The Ancient Greeks had an architectural style that is copied today in government buildings and major monuments around the world. Greek architecture is known for tall columns, intricate detail, symmetry, harmony, and balance. The Greeks built all sorts of buildings.
The main examples of Greek architecture that survive today are large temples and theatres.
The Greeks built most of their temples and government buildings using three types of columns and styles called Doric, Ionic, and Corinthian.
These styles are also called “orders. Most all of the columns had grooves down the sides called fluting. This gave the columns a feeling of depth and balance.
- Doric – Doric columns were the simplest and the thickest of the Greek styles. They had no decoration at the base and a simple capital at the top. Doric columns were wider on the bottom than at the top.
- Ionic – Ionic columns were thinner than the Doric and had a base at the bottom. The capital at the top was decorated with scrolls on each side.
- Corinthian – The most decorative of the three orders was the Corinthian. The capital was decorated with scrolls and the leaves of the acanthus plant. The Corinthian order became popular in the later era of Greece and also was heavily copied by the Romans.
Greek temples were designed in a simple way. The outside was surrounded by a row of columns. Above the columns was a decorative panel of sculpture called the frieze. Above the frieze was a triangle shaped area with more sculptures called the pediment. Inside the temple was an inner chamber that contained the statue of the god or goddess patron of the temple.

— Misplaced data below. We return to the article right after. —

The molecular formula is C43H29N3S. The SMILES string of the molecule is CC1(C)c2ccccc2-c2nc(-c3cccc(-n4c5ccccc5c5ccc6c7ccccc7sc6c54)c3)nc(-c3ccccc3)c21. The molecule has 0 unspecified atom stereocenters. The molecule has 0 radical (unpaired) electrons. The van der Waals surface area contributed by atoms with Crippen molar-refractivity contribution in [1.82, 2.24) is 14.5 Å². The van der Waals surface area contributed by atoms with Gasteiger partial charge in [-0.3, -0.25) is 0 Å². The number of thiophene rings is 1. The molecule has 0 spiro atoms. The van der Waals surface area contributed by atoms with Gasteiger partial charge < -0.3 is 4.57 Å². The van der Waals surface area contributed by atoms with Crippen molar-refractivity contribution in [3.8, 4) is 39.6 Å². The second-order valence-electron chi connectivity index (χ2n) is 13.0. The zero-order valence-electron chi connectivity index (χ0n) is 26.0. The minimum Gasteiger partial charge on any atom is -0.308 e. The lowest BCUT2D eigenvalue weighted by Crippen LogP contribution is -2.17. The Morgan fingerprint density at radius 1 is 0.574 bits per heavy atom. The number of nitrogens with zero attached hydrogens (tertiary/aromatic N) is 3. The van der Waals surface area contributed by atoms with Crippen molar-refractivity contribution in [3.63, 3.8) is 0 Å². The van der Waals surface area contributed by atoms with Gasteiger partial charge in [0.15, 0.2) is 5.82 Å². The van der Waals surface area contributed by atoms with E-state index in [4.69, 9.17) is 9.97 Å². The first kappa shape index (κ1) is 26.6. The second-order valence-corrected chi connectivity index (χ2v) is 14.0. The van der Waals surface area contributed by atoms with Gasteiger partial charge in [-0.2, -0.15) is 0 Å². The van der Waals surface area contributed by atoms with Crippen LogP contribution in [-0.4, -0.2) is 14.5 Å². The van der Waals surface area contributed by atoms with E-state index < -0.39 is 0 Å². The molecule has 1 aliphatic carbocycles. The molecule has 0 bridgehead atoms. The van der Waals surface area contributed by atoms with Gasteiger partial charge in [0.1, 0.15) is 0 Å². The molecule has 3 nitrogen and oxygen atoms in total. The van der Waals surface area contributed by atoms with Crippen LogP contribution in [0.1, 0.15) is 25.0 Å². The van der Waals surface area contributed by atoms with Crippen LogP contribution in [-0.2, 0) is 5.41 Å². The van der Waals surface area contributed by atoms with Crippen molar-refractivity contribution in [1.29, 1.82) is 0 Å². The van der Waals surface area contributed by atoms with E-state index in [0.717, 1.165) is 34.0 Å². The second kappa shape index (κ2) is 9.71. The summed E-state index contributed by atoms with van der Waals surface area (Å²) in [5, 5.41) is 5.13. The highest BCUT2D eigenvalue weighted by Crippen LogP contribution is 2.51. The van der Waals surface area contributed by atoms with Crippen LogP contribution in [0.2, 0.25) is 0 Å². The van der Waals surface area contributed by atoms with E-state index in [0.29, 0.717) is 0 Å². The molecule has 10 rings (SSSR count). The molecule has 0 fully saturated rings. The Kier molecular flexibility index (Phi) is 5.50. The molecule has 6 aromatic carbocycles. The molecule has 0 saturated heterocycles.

The most famous temple is the Parthenon built on the Acropolis in Athens. It was built for the goddess Athena, patron of Athens. The Parthenon represents the Doric style. It had 46 outer columns. The inner chamber contained a large gold and ivory statue of Athena.
- Column – The column is the most prominent element in Ancient Greek architecture. Columns supported the roof, but also gave buildings a feeling of order, strength, and balance.
- Capital – The capital was a design at the top of the column.
- Frieze – The frieze was a decorative panel above the columns that contained relief sculpture.
- Pediment – The pediment was a triangle located at each end of the building between the frieze and the roof. It also contained decorative sculptures.
- Cella – The inner chamber in a temple was called the cella or the naos.
- Propylaea – A processional gateway. The most famous one is at the entrance to the Acropolis in Athens
The Greeks constructed other types public buildings and structures. They built large theaters that could hold over 10,000 people. The theaters were usually built into the side of a hill and were designed with acoustics that allowed even the back rows to hear the actors.
They also built covered walkways called “stoas” where merchants would sell goods and people held public meetings.
Other public buildings included the gymnasium, court house, council building, and sports stadium.